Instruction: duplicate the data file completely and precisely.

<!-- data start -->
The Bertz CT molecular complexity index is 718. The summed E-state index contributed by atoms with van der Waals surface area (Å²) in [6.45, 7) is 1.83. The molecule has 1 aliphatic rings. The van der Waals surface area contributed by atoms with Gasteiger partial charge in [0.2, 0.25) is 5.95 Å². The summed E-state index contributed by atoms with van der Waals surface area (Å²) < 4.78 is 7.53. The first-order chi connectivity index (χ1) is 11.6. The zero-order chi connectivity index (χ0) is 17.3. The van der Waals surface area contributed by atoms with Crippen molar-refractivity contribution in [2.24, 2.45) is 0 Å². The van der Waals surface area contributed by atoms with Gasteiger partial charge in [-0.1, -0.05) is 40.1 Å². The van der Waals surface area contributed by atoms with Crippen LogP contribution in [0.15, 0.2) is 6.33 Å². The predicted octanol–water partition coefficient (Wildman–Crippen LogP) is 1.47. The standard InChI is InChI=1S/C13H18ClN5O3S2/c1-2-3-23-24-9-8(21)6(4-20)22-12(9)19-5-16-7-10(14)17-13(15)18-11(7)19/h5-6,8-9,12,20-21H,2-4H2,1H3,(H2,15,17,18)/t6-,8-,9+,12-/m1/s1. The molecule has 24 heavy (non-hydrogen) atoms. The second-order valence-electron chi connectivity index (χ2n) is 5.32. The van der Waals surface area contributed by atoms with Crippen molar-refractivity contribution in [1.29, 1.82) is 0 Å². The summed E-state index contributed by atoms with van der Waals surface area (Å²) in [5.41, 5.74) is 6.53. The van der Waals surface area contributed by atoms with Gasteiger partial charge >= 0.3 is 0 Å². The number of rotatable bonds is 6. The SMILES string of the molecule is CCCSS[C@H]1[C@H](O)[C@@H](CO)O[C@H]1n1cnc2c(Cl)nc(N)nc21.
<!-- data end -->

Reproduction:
The Bertz CT molecular complexity index is 718. The summed E-state index contributed by atoms with van der Waals surface area (Å²) in [6.45, 7) is 1.83. The molecule has 1 aliphatic rings. The van der Waals surface area contributed by atoms with Gasteiger partial charge in [0.2, 0.25) is 5.95 Å². The summed E-state index contributed by atoms with van der Waals surface area (Å²) < 4.78 is 7.53. The first-order chi connectivity index (χ1) is 11.6. The zero-order chi connectivity index (χ0) is 17.3. The van der Waals surface area contributed by atoms with Crippen molar-refractivity contribution in [2.24, 2.45) is 0 Å². The van der Waals surface area contributed by atoms with Gasteiger partial charge in [-0.1, -0.05) is 40.1 Å². The van der Waals surface area contributed by atoms with Crippen LogP contribution in [0.15, 0.2) is 6.33 Å². The predicted octanol–water partition coefficient (Wildman–Crippen LogP) is 1.47. The standard InChI is InChI=1S/C13H18ClN5O3S2/c1-2-3-23-24-9-8(21)6(4-20)22-12(9)19-5-16-7-10(14)17-13(15)18-11(7)19/h5-6,8-9,12,20-21H,2-4H2,1H3,(H2,15,17,18)/t6-,8-,9+,12-/m1/s1. The molecule has 24 heavy (non-hydrogen) atoms. The second-order valence-electron chi connectivity index (χ2n) is 5.32. The van der Waals surface area contributed by atoms with Crippen molar-refractivity contribution in [1.29, 1.82) is 0 Å². The summed E-state index contributed by atoms with van der Waals surface area (Å²) in [5.41, 5.74) is 6.53. The van der Waals surface area contributed by atoms with Gasteiger partial charge >= 0.3 is 0 Å². The number of rotatable bonds is 6. The SMILES string of the molecule is CCCSS[C@H]1[C@H](O)[C@@H](CO)O[C@H]1n1cnc2c(Cl)nc(N)nc21.